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It is strange to think that this area of Rome was originally built to be a city port where storehouses held goods at the time ... More
It is strange to think that this area of Rome was originally built to be a city port where storehouses held goods at the time of Augustus and continued to do so until the end of the 19th Century. Trastevere then became a down-market residential quarter and has now developed into a very desirable quarter. The heart of the district is Piazza di Santa Maria in Trastevere with its lovely church, a 17th-century palazzo, and a fountain in the middle which is probably Rome's oldest, having been designed by architects such as Bernini, Fontana and Della Porta. There are still some well-conserved medieval houses. On Sunday mornings, you can visit the Corte dei Vigili in Via dei Salumi, and if you enter the guard's rooms, you will see graffiti on the walls written by Roman soldiers who served the emperors from Septimus Severus to Caracalla, in addition to notations of their guard duty.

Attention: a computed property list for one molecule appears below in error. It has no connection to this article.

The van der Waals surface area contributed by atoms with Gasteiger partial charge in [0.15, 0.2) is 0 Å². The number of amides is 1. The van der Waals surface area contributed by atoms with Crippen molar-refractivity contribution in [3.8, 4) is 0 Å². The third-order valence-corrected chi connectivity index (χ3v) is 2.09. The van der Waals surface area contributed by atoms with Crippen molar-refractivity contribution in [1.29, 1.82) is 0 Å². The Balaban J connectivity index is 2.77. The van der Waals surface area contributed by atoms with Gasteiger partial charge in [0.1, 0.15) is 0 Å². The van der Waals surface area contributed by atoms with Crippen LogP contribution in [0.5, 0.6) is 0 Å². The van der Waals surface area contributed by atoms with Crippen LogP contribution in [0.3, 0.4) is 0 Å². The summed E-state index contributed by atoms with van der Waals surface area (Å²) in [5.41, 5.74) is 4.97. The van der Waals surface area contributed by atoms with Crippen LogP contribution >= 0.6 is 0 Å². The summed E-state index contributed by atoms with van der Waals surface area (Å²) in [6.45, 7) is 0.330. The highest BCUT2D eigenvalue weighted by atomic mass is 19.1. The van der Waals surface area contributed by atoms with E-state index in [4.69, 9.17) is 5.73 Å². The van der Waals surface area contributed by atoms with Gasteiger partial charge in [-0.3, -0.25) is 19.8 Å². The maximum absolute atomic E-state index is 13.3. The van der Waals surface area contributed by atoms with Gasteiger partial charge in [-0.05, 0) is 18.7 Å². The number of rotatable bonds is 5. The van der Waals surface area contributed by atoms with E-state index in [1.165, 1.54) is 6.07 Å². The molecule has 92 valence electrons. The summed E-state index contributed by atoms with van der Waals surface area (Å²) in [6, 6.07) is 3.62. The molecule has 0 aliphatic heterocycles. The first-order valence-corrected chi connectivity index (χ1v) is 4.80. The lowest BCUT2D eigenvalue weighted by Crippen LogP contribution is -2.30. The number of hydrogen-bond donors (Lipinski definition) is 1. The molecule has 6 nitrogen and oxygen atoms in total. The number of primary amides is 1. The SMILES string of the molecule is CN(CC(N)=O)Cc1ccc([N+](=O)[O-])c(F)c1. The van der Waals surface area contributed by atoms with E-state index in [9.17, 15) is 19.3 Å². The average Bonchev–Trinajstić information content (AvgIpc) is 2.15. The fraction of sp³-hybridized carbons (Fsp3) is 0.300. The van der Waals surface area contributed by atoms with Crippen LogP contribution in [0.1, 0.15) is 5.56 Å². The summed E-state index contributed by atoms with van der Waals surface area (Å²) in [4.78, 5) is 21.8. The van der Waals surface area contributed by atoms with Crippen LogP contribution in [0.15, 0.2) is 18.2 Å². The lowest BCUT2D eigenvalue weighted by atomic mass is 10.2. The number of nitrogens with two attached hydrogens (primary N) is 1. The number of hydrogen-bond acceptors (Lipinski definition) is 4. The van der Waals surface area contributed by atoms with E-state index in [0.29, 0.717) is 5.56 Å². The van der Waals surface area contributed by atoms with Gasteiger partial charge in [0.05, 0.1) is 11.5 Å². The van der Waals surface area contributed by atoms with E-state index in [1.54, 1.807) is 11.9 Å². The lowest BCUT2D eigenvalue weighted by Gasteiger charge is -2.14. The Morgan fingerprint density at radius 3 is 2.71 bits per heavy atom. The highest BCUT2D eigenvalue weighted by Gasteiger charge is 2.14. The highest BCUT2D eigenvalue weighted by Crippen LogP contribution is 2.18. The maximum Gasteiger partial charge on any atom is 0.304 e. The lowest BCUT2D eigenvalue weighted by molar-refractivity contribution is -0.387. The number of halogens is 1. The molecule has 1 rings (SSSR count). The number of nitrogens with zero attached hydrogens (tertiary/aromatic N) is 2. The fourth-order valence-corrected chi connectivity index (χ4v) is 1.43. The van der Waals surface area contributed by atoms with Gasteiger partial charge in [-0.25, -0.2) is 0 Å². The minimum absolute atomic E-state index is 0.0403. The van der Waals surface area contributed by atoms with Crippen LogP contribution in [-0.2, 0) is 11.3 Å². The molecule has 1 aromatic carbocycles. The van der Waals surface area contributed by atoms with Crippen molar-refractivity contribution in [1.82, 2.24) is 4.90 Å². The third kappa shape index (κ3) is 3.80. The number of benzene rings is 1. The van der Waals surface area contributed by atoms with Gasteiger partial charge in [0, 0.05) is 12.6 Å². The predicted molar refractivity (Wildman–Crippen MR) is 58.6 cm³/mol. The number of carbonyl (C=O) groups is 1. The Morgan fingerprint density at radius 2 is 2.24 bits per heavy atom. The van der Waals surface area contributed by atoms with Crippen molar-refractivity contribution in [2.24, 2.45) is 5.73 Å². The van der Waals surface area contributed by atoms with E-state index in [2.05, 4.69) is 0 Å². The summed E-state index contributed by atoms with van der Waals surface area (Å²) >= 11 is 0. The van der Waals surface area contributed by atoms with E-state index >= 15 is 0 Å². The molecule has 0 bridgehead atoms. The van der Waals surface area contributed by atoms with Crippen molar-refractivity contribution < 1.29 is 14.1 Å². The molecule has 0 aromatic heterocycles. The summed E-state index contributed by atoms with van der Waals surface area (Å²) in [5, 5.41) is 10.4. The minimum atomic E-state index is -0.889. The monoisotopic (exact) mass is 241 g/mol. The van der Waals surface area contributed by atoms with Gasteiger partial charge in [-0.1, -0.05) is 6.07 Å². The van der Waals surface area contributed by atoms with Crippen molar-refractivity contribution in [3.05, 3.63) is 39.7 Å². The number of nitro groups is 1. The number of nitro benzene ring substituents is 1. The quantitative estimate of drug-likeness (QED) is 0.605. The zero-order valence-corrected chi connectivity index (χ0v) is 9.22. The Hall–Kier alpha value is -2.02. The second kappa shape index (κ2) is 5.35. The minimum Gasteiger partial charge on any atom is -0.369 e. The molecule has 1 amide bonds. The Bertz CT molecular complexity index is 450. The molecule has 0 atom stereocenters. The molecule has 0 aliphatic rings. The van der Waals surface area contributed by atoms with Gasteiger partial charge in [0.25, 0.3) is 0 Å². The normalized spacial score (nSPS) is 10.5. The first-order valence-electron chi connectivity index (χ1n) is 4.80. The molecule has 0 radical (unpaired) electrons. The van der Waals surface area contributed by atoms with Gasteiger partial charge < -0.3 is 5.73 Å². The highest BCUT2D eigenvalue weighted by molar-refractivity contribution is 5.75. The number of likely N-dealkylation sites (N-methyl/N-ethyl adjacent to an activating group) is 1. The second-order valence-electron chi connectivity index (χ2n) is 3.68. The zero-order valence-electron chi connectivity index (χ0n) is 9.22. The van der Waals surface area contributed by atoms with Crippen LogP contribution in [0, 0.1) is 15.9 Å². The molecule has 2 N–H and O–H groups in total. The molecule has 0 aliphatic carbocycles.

A visit to Basilica di San Clemente is a fascinating journey through time. From the upper basilica, which dates from
the beginning of the 12th Century and whose apse boasts the mosaic The Triumph of the Cross, one passes ...
On Via Nomentana, after Villa Torlonia, you will find the Mausoleum of Santa Costanza. The building dates from the early
4th century and was built by the daughters of Emperor Constantine, Costanza and Elena. It was originally a baptistery ...
Santa Maria in Trastevere is the first Roman church to be consecrated to the Madonna. Its foundations were laid in
approximately AD 400, when Christianity was only just beginning to take root in Europe. The present edifice is dated ...